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Mr. Spellar: I will write to the hon. Gentleman about that. As I said in my statement, part of the assessment that we are undertaking involves the latency of possible impacts and the time scale within which leukaemia may be expected to appear from any possible causation. From studies of the various related groups who were affected by radioactive dust, that does not seem to increase the incidence of leukaemia, but we are conducting further work in that regard, and we are mindful of the delays that can take place. I will look into the detail of the provisions and write to the hon. Gentleman.
Mr. John Bercow (Buckingham): On a point of order, Mr. Speaker. I seek your guidance on a point of order of which I have given you some advance notice. As you will know, it relates to the conduct of yesterday's first Programming Sub-Committee of the Vehicles (Crime) Bill. Specifically, a number of my hon. Friends and I, and the hon. Member for Colchester (Mr. Russell), were gravely concerned to discover two facts at that meeting yesterday. I recognise that it might not be possible to give an immediate ruling, but some guidance would be appreciated.
The first fact is that we were told that the meeting was along the lines of a Select Committee, with no verbatim account of the meeting's proceedings or even a set of minutes, although it was not clear that there was any evidence in the Sessional Orders that it was to be constituted as a Select Committee and there was no resolution of the House to that effect.
Secondly, we were told that, on the principle of the model of a Select Committee meeting without a witness, the proceedings were to be held in private, although, again, there was no evidence as to why that is so.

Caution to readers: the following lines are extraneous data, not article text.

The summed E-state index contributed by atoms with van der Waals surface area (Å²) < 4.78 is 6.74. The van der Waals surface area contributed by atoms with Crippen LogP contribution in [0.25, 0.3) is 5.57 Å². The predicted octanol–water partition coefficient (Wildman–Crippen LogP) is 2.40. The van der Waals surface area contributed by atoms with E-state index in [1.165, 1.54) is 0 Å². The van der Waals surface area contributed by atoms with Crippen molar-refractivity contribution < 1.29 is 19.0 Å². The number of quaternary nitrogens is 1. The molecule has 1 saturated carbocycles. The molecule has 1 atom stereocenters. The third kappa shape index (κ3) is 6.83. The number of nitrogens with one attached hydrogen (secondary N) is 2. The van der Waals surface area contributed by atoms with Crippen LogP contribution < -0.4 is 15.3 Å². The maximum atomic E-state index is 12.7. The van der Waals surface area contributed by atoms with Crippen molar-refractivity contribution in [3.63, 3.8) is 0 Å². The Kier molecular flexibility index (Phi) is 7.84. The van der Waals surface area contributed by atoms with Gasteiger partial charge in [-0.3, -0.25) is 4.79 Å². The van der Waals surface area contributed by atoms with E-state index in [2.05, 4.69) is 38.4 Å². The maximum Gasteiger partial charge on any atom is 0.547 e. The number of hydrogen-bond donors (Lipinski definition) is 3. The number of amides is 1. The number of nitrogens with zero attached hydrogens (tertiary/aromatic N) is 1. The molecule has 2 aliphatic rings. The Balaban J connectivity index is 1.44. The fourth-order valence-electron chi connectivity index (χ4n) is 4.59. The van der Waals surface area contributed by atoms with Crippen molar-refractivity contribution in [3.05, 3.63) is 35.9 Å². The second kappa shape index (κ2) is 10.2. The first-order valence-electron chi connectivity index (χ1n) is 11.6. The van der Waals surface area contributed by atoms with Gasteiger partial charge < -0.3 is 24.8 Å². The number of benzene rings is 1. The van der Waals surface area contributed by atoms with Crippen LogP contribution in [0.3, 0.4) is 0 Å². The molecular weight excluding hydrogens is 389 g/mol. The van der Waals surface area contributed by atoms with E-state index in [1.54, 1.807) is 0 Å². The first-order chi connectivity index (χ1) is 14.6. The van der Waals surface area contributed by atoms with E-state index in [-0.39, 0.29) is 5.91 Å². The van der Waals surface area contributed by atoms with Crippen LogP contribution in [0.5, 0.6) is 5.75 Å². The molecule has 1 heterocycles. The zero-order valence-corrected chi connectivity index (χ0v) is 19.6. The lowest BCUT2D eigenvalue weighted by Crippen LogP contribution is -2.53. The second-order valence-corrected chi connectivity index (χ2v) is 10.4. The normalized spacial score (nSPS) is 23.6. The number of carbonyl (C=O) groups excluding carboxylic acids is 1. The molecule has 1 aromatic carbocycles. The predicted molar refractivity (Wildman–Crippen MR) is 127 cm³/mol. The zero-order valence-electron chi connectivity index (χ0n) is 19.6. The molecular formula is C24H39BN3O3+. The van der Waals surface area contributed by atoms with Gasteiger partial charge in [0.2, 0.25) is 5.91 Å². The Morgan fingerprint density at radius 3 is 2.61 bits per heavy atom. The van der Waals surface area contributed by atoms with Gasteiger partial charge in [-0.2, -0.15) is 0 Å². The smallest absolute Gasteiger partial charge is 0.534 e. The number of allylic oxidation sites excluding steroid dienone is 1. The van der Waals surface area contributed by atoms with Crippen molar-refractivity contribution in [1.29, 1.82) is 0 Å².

Furthermore, we were very concerned because a Minister, a shadow Minister and two Whips were on the Sub-Committee. That did not seem coincidental and bore no resemblance to a Select Committee, but rather to a Standing Committee of which the Programming Sub-Committee was a sub-set.
Given that the Sessional Orders, part I, section C (3), specify that all members of the Sub-Committee should be members of the Bill Committee, it is clear that there is no resemblance whatever to a Select Committee. I and my hon. Friends should much appreciate guidance, on the
Mr. Speaker: The hon. Gentleman was kind enough to give me some notice of the matter. Perhaps I can look into his point relating to membership. On his other points, it is the practice of the House that proceedings of Business Sub-Committees under Standing Order No. 120 are analogous to those of a Select Committee. While deliberating, therefore, Business Sub-Committees sit in private. Programming Sub-Committees under the Sessional Order should, in logic, follow the same rules as their task is similar.
Mr. Eric Forth (Bromley and Chislehurst): Further to that point of order, Mr. Speaker. Another matter that arises concerns the motion offered to such a Programming Sub-Committee by the Government and any opportunity, or lack of it, by other members of the Sub-Committee to submit amendments. Could you give some consideration to whether ground rules should be laid down as to the notice given of such a resolution and, therefore, the opportunity given for hon. Members properly to submit amendments, preferably in writing, so that the Sub-Committee can give the matter proper consideration? That seems so far not to have been the case.
Mr. Chancellor of the Exchequer, supported by Mr. Secretary Byers, Mr. Andrew Smith, Dawn Primarolo, Mr. Stephen Timms and Miss Melanie Johnson, presented a Bill to restate, with minor changes, certain enactments relating to capital allowances: And the same was read the First time; and ordered to be read a Second time tomorrow, and to be printed. Explanatory notes to be printed [Bill 10].
The Bill is principally concerned with the statutory framework for the system of discipline in the armed forces. That system of discipline is an essential ingredient of operational effectiveness. For everyone in the armed forces, that is axiomatic.